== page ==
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Is HIV testing a must for Brandeis?

Published: March 24, 2006
Section: Opinions


Since February break, the Brandeis campus has been abuzz about HIV testing: does Brandeis need testing and, if so, are we capable of providing it effectively? The student body seems to stand in unity, answering both those questions as “yes.” 328 Brandeis students registered for free HIV testing during an event sponsored by the Student Global AIDS Campaign (SGAC) last Friday, and the group also received 659 signatures on their HIV testing petition in just one day. However, the Administration is beating a different drum.

Kathleen Maloney, the administrator of the Brandeis Health Center, stresses that Brandeis may not be the most appropriate place to get an HIV test. She says that the Health Center recommends all students go to Mass. General Hospital (MGH) in Boston, as it has the appropriate counseling staff to handle people who test positive for the virus. She emphasized that students should “go to the place with the most experience,” especially when dealing with a disease as serious as HIV/AIDS.

Maloney also brings up privacy concerns about having HIV testing in someone's medical record. She is not sure Brandeis students recognize “the ramifications of having this on their [medical] record.” Because employers often ask applicants to disclose their medical records, student's futures may be compromised because employers may disapprove of students conduct that would have put them at a “higher-risk” for contracting HIV.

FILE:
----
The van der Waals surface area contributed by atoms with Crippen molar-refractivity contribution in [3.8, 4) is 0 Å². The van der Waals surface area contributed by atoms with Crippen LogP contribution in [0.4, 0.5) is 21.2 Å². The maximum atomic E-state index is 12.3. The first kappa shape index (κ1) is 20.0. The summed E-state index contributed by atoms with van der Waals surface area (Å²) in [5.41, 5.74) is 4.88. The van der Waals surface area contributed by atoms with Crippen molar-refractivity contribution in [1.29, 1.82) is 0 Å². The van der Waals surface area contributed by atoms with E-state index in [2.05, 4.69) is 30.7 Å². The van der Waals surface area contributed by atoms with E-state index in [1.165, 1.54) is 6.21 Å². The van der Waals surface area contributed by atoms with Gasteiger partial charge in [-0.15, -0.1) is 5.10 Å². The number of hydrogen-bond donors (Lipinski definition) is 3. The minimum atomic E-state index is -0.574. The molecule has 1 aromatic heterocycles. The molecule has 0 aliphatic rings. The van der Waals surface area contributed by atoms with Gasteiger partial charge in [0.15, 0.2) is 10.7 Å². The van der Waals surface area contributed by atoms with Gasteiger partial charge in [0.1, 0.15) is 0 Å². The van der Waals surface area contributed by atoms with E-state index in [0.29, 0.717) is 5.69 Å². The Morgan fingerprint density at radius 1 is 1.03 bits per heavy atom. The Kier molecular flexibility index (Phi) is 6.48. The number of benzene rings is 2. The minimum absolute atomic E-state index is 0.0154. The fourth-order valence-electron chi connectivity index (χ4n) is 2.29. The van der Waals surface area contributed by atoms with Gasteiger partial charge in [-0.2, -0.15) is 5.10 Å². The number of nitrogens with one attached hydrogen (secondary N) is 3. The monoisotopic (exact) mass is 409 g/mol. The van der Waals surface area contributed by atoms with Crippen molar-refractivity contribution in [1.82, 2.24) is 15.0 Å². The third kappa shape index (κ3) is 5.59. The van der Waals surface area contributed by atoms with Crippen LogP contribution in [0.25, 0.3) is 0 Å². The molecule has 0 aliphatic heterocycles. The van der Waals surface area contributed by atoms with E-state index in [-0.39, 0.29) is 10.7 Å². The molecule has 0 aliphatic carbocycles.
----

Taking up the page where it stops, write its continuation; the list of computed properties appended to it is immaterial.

However, when questioned about Ms. Maloneys concerns, Iyah Romm ('07), Co-coordinator of the Brandeis SGAC chapter, points out that “seeking testing actually demonstrates a higher level of responsibility for one's sexual health and for the well-being of others, as opposed to engaging in the same 'risky behaviors' without seeking knowledge of one's HIV status. Further, HIV testing is a preventative health measure, and to construe it as being representative of engagement in 'irresponsible sexual relations' is a gross misinterpretation.”

While Kathleen Maloney brings up some serious points, I am deeply troubled by the current inaccessibility of HIV testing for Brandeis students. MGH operates extremely limited free HIV testing hours: 8:30 a.m. – 11 a.m. during the workweek and 1 p.m. – 3 p.m. Monday and Wednesday. These are incredibly inflexible hours, especially for college students who live over an hour away via public transportation from MGH, and who often have classes during the times at which testing is offered. The effects of the inaccessibility are clear: in an anonymous survey conducted by Student Global AIDS, 75% of Brandeis student respondents have never been tested for AIDS, despite the fact that 69% of respondents say they would take advantage of testing if it were offered on-campus.

Moreover, as SGAC points out, hospitals and universities across the country are able to offer anonymous testing that is not attached to medical records for a small fee. If Brandeis is overly concerned with student's privacy (rightfully so, I may add), I would hope they would work out a way to protect our privacy, rather than just deny us the right to accessible testing. However, even if the health center were completely unable to protect the privacy of students, is that a legitimate justification to put students in the dangerous predicament of not being able to get tested? Students are completely able to make a rational choice about receiving an HIV test without paternalistic administrators protecting us overly judgmental employers.

According to a Brandeis Student Union resolution passed unanimously last Sunday, the absence of HIV testing on campus “presents a danger to the community” and with hordes of untested students, they are absolutely right. Kathleen Maloney says that she is working on a proposal to bring “emergency” HIV testing to campus, which will be presented to the University Administration at the beginning of the 2006 Fall semester. While this is a marvelous step in the right direction, the Administration must be sure to adopt a proposal that does not simply offer a limited-access “emergency-only” test that would compromise the general student populace's safety in the future.